5. “NB is in for a world of hurt, and AIMS will on the sidelines saying ‘cut taxes, trim the fat’. They control the conversation, not the people with data.”

    Richard, AIMS and Fraser may be on the sidelines, but it was CD Howe [Mintz] that was on the inside convincing provincial Liberals how to rework the province’s economic structure and use recommended tax changes as a cornerstone for their “self-sufficiency” agenda. Not that I care though, as I think many of the recommendations offered up in the recent Budget were good.

    But it will all be for not if they don’t have any policy direction behind the changes (i.e. an action plan to court a specific industry to the province). And let’s face it, competition for investment is going to be more intense then ever in the coming years once the economy heats up again, so yes, these tax reforms were more necessary than you think, but will not get the bang for the buck if opportunities aren’t courted.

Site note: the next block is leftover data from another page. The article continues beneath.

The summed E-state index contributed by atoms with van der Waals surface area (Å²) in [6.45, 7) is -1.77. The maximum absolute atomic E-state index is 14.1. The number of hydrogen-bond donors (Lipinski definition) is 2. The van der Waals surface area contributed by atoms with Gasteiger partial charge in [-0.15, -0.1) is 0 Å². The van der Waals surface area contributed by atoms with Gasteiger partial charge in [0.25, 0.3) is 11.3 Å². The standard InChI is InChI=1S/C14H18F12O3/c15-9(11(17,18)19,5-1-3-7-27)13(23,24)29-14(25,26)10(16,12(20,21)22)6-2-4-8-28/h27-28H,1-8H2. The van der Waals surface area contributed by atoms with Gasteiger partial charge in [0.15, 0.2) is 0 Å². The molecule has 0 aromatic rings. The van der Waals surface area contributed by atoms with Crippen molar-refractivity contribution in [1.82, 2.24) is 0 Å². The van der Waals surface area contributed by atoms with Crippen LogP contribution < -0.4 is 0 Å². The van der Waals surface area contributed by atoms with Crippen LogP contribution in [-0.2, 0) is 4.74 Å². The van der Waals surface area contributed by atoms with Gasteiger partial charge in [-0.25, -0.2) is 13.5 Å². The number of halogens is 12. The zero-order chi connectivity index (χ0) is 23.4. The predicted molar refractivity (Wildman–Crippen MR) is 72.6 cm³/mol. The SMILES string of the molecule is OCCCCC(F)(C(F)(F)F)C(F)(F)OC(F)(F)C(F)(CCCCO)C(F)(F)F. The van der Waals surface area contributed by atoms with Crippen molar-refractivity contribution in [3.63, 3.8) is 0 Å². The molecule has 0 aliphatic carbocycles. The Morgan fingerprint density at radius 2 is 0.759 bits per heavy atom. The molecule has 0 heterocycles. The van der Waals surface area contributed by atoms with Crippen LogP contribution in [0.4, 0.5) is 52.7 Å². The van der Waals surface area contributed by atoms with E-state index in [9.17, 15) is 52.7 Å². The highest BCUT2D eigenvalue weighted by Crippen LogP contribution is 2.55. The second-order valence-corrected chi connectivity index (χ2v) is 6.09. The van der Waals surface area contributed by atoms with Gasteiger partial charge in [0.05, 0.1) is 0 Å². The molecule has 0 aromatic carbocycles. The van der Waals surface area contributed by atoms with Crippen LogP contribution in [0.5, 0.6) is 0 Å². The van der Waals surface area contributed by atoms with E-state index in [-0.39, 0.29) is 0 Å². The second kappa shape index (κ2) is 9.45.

And with BNB sticking with the status quo, one has to believe the tax cuts will never produce the results that they were initially installed to obtain.

  6. Ah, yes, Mr Mintz, talking-head for the tax-cutters. Are you arguing here from authority (i.e. that Mintz is a big cheese and therefore must be right? Sorry, you can do that in the hard sciences to some extent, but not in the field of economics.

    AIMS, Fraser, Frontier, etc are, of course, just pikers, the Canadian branch of libertarian BS, with ideas and talking-points imported from Heritage, Cato et al. They have been quite successful in changing the conversation and getting the mainstream media to reprint their nonsense, but that does not mean their positions are strongly supported by data. Just the opposite.

    “so yes, these tax reforms were more necessary than you think”

    The ‘reforms’ you are referring to are just broad-based tax cuts. The value-added tax changes were dropped. Still waiting for your historical data showing that these cuts are likely to be effective in significantly stimulating growth, such that we can move towards self-sufficiency. Where’s your data? I’m beginning to wonder if you are one of the AIMS Klowns -first name Brian or Charles?

  7. Richard;

    It is also possible to restate many ad hominem arguments so as to redirect them toward ideas rather than people, such as by replacing “my opponents are AIMS Klowns” with “my opponents’ arguments are BS.”

    Both work. 😉